131 members of U.S. Congress signed a bipartisan letter calling on President Obama to pursue a diplomatic resolution to the conflict with Iran.
In the wake of a historic Iranian election that swept moderate candidate Hassan Rouhani into office last month, the U.S. and Israel appear to be drifting apart when it comes to dealing with Iran’s nuclear enrichment program.
In the U.S., 131 members of the House of Representatives see Rouhani’s professed willingness to start a new chapter with the U.S. as a positive sign, signing a bipartisan letter calling on President Barack Obama to pursue a diplomatic resolution to the conflict with Iran.
Rouhani has pledged to re-engage Western powers and reject the “extremism” of his predecessor, Mahmoud Ahmadinejad, who served as the country’s president for the past eight years.
Al-Monitor reports that the letter is being circulated by Reps. David Price (D-N.C.) and Charles Dent (R-Pa.) and now includes an unprecedented number of signatures endorsing diplomacy and negotiations with Iran.
“This is not the first time that Iran has elected a president on a platform of moderation and reform, and history advises us to be cautious about the prospects for meaningful change,” the ‘Dear Colleague’ letter signed by Reps. Price and Dent states.
“Given the stakes involved for the United States, Israel, and the international community, it would be a mistake not to test whether Dr. Rouhani’s election represents a genuine opportunity for progress toward a verifiable, enforceable agreement that prevents Iran from acquiring a nuclear weapon,” Price and Dent wrote.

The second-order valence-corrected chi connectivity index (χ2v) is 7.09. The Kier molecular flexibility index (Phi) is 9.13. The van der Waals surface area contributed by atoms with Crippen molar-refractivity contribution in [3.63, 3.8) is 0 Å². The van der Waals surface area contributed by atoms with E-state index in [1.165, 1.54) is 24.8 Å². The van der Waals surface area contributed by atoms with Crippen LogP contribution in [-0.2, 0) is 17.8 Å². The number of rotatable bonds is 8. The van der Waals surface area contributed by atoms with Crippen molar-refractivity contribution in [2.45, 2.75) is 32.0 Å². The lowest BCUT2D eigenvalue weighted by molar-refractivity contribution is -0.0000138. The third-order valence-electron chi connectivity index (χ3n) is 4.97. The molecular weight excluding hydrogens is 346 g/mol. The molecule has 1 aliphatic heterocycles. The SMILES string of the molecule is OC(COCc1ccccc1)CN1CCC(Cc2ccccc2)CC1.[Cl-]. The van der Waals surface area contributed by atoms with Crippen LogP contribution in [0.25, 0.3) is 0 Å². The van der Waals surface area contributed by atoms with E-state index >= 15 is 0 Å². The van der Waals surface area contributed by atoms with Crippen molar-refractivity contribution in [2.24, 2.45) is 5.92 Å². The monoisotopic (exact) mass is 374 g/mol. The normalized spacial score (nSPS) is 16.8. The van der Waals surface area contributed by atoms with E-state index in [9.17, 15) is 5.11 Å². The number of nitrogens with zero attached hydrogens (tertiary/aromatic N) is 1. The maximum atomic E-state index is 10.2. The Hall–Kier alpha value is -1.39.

The letter doesn’t take the military option or sanctions off the table, but it does stress the need to engage in productive talks. The U.S., Russia, China, the U.K., France and Germany — a group of nations known as the “P5+1” — are expected to start a new round of negotiations with Iran this fall.
The Price-Dent letter comes on the heels of a decision last month to lift sanctions on select communications equipment, such as cellphones and laptops, a decision applauded by the National Iranian American Council, a pro-peace organization based in Washington.
“NIAC applauds the Obama Administration’s anticipated decision to lift sanctions on consumer communication tools for the Iranian people tomorrow. This long sought action will help ensure sanctions do not block important consumer communication hardware, software, and services for ordinary Iranians,” the NIAC wrote earlier this summer.
Conversely, Israel has maintained its hard-line positions, at times threatening to undertake a military strike to prevent Iran from developing its nuclear program.
Israeli Prime Minister Benjamin Netanyahu renewed threats to strike Iran last week during an interview on CBS News’ “Face the Nation.”
“They’re edging up to the red line. They haven’t crossed it yet,” Netanyahu said. “They’re getting closer and closer to the bomb. And they have to be told in no uncertain terms that that will not be allowed to happen.”
Speaking about the growing divide between Israel and the U.S., Netanyahu added, “Our clocks are ticking at a different pace. We’re closer than the United States. We’re more vulnerable. And therefore, we’ll have to address this question of how to stop Iran, perhaps before the United States does.”
Reinforcing this message was Netanyahu’s newly appointed ambassador to the U.S., Ron Dermer, who will replace Michael Oren. Dermer, labeled a “pugnacious loyalist” by the Jerusalem Post, has previously taken hawkish public positions regarding settlement expansion in the West Bank and relations with Iran.
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